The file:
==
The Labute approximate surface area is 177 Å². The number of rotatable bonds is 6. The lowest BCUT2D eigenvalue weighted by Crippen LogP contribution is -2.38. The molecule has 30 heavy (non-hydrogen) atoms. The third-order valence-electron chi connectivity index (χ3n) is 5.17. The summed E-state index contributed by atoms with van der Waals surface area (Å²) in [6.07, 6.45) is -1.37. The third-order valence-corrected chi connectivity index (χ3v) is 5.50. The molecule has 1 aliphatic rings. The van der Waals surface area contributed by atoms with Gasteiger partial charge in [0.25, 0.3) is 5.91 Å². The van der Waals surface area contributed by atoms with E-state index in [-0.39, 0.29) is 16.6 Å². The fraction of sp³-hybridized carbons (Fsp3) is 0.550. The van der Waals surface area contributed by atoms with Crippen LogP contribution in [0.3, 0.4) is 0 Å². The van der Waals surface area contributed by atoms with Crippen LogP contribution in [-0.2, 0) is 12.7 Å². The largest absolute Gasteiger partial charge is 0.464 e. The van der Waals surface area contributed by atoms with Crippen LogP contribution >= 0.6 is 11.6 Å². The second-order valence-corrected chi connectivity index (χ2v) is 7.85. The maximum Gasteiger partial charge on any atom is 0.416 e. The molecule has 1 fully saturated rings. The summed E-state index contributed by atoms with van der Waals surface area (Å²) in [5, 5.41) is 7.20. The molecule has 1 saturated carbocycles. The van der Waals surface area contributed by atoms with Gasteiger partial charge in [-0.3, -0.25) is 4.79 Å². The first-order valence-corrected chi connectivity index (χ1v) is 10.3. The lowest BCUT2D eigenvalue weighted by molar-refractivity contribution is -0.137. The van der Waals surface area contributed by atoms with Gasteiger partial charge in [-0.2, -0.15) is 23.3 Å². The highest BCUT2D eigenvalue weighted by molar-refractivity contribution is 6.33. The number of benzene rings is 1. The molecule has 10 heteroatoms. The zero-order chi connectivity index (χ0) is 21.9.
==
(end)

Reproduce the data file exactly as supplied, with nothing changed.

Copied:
The Labute approximate surface area is 177 Å². The number of rotatable bonds is 6. The lowest BCUT2D eigenvalue weighted by Crippen LogP contribution is -2.38. The molecule has 30 heavy (non-hydrogen) atoms. The third-order valence-electron chi connectivity index (χ3n) is 5.17. The summed E-state index contributed by atoms with van der Waals surface area (Å²) in [6.07, 6.45) is -1.37. The third-order valence-corrected chi connectivity index (χ3v) is 5.50. The molecule has 1 aliphatic rings. The van der Waals surface area contributed by atoms with Gasteiger partial charge in [0.25, 0.3) is 5.91 Å². The van der Waals surface area contributed by atoms with E-state index in [-0.39, 0.29) is 16.6 Å². The fraction of sp³-hybridized carbons (Fsp3) is 0.550. The van der Waals surface area contributed by atoms with Crippen LogP contribution in [0.3, 0.4) is 0 Å². The van der Waals surface area contributed by atoms with Crippen LogP contribution in [-0.2, 0) is 12.7 Å². The largest absolute Gasteiger partial charge is 0.464 e. The van der Waals surface area contributed by atoms with Crippen LogP contribution >= 0.6 is 11.6 Å². The second-order valence-corrected chi connectivity index (χ2v) is 7.85. The maximum Gasteiger partial charge on any atom is 0.416 e. The molecule has 1 fully saturated rings. The summed E-state index contributed by atoms with van der Waals surface area (Å²) in [5, 5.41) is 7.20. The molecule has 1 saturated carbocycles. The van der Waals surface area contributed by atoms with Gasteiger partial charge in [-0.3, -0.25) is 4.79 Å². The first-order valence-corrected chi connectivity index (χ1v) is 10.3. The lowest BCUT2D eigenvalue weighted by molar-refractivity contribution is -0.137. The van der Waals surface area contributed by atoms with Gasteiger partial charge in [-0.2, -0.15) is 23.3 Å². The highest BCUT2D eigenvalue weighted by molar-refractivity contribution is 6.33. The number of benzene rings is 1. The molecule has 10 heteroatoms. The zero-order chi connectivity index (χ0) is 21.9.